With Iraqi Regime Going Down the Tubes, Where's Saddam?
By Jim Garamone
American Forces Press Service
WASHINGTON, March 30, 2003 "Where is Saddam?" Defense Secretary Donald H. Rumsfeld asked today during an appearance on Fox News Sunday.
Rumsfeld and Chairman of the Joint Chiefs of Staff Air Force Gen. Richard Myers said during appearances on various news programs that there has not been a verifiable appearance by the Iraqi dictator or his sons since the war began.
In that time, Rumsfeld and Myers said, coalition forces have been pushing on many fronts to liberate Iraq. Forces have control of western Iraq, and coalition conventional forces are massing in northern Iraq as special operations forces lead local forces there in much the same way they did in Afghanistan.
To the south, coalition forces are within 50 miles of Baghdad and ready to confront the Republican Guard. Coalition air forces are hitting command and control facilities, Republican Guard targets and missile targets at will.
Given the progress allied forces have made, why hasn't Saddam Hussein tried to rally his people, both DoD leaders asked. Both men said they don't know if Saddam is alive or dead. Myers said on the CBS program "Face the Nation" that the families of high-level Iraqi officials are reportedly fleeing the country.
That's one reason DoD leaders are amazed at public criticism of the coalition war plan. "Put yourself in Saddam Hussein's shoes," Rumsfeld said on ABC-TV's "This Week." "His circumstance is not a happy one. We're within 49 miles of Baghdad. He's being closed on from the north and south. And yet there's so many people running around hyperventilating that things aren't going well: This plan is working."
The plan that Army Gen. Tommy Franks, the commander of U.S. Central Command, came up with stresses adaptability and flexibility. "One of the bookends on this plan was, let's be ready for catastrophic success," Myers said. "The other bookend was this is going to be a long, tough fight. Somewhere on that spectrum is probably where it will settle out."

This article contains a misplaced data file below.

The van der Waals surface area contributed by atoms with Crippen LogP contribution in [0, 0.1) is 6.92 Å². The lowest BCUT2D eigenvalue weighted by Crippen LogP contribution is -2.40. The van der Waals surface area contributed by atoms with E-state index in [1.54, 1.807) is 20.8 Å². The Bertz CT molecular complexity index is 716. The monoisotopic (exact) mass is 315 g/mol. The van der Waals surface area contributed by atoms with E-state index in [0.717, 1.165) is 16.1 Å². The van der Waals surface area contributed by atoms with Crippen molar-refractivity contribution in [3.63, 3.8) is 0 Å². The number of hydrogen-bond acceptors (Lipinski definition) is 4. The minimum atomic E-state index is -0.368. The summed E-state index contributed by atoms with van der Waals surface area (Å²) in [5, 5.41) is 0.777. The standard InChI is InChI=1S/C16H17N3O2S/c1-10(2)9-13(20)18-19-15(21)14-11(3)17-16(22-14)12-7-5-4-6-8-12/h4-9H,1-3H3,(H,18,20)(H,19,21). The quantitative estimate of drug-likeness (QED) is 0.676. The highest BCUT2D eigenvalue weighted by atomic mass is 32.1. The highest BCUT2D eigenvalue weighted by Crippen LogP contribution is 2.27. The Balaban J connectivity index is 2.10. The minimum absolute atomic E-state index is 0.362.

Still, the toughest days in the campaign may lie ahead as coalition forces attack the Republican Guard, Rumsfeld said. "Clearly, they are the most effective forces that Saddam Hussein has," he said.
The Republican Guard has formed a ring around Baghdad, Myers said on "Face the Nation." Coalition forces have never let up pressure against these forces. Between 40 percent and 50 percent of the strike sorties are directed against units of the Republican Guard, he said.
"Some Republican Guard units are severely degraded as far as equipment," the chairman said. "For infantry, it's tougher to tell." Myers said the coalition is going to be patient. "We're only going to start major pushes when we think it is to our advantage -- at a time and place of our choosing."
He said Republican Guard units immediately facing U.S. units "clearly are below 50 percent capability."
Rumsfeld said there have been military-to-military discussions to surrender Iraqi forces. He said while there is interest, fear stops these leaders from carrying through. "Saddam Hussein's regime is one of the most vicious on the face of the Earth," he said. "It's Gestapo- like. They kill people who even think about not being supportive of that regime."
Experiences in Basra may foretell the future. Myers said that as the British forces secure the city, more and more people are coming over to the coalition side.
Myers addressed charges that guerrillas have halted needed supplies from getting through to soldiers and Marines confronting the Republican Guard. "Despite the harassment of the supply lines, there has not been a militarily significant act on U.S. forces yet that would deter us from our objectives or that has really slowed us down," he replied.
Myers and Rumsfeld said coalition forces do not know about whether Iraqi forces may use chemical weapons. Myers confirmed that intelligence reports indicate Iraqi forces wearing protective suits were unloading 50-gallon drums of a substance two days ago.
"There's really not enough information to make a determination," he said. Allied commanders, however, are preparing for the worst and are trying to take out artillery and missile sites.
Both Myers and Rumsfeld would not hint at a timetable for operations. "We can afford to be patient," Myers said. "We're not going to commit our sons and daughters to battle till the odds are distinctly in our favor. Then we'll take the fight to the enemy."